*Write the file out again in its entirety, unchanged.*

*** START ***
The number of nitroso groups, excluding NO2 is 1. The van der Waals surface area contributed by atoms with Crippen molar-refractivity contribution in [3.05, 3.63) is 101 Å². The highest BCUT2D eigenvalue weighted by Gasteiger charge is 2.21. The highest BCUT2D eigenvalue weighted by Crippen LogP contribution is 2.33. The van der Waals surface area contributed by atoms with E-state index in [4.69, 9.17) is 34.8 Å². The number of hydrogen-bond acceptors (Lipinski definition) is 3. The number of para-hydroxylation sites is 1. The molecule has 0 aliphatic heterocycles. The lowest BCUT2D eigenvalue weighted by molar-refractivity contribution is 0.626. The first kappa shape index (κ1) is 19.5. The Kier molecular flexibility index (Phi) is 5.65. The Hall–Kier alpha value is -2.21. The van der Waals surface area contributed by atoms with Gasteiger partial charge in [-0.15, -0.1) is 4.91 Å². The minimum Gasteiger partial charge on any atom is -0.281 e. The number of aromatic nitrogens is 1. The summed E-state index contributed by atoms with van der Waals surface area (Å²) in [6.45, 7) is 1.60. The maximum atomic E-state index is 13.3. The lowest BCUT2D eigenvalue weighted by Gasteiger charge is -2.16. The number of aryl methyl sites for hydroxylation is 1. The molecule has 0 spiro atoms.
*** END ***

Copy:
The number of nitroso groups, excluding NO2 is 1. The van der Waals surface area contributed by atoms with Crippen molar-refractivity contribution in [3.05, 3.63) is 101 Å². The highest BCUT2D eigenvalue weighted by Gasteiger charge is 2.21. The highest BCUT2D eigenvalue weighted by Crippen LogP contribution is 2.33. The van der Waals surface area contributed by atoms with E-state index in [4.69, 9.17) is 34.8 Å². The number of hydrogen-bond acceptors (Lipinski definition) is 3. The number of para-hydroxylation sites is 1. The molecule has 0 aliphatic heterocycles. The lowest BCUT2D eigenvalue weighted by molar-refractivity contribution is 0.626. The first kappa shape index (κ1) is 19.5. The Kier molecular flexibility index (Phi) is 5.65. The Hall–Kier alpha value is -2.21. The van der Waals surface area contributed by atoms with Gasteiger partial charge in [-0.15, -0.1) is 4.91 Å². The minimum Gasteiger partial charge on any atom is -0.281 e. The number of aromatic nitrogens is 1. The summed E-state index contributed by atoms with van der Waals surface area (Å²) in [6.45, 7) is 1.60. The maximum atomic E-state index is 13.3. The lowest BCUT2D eigenvalue weighted by Gasteiger charge is -2.16. The number of aryl methyl sites for hydroxylation is 1. The molecule has 0 spiro atoms.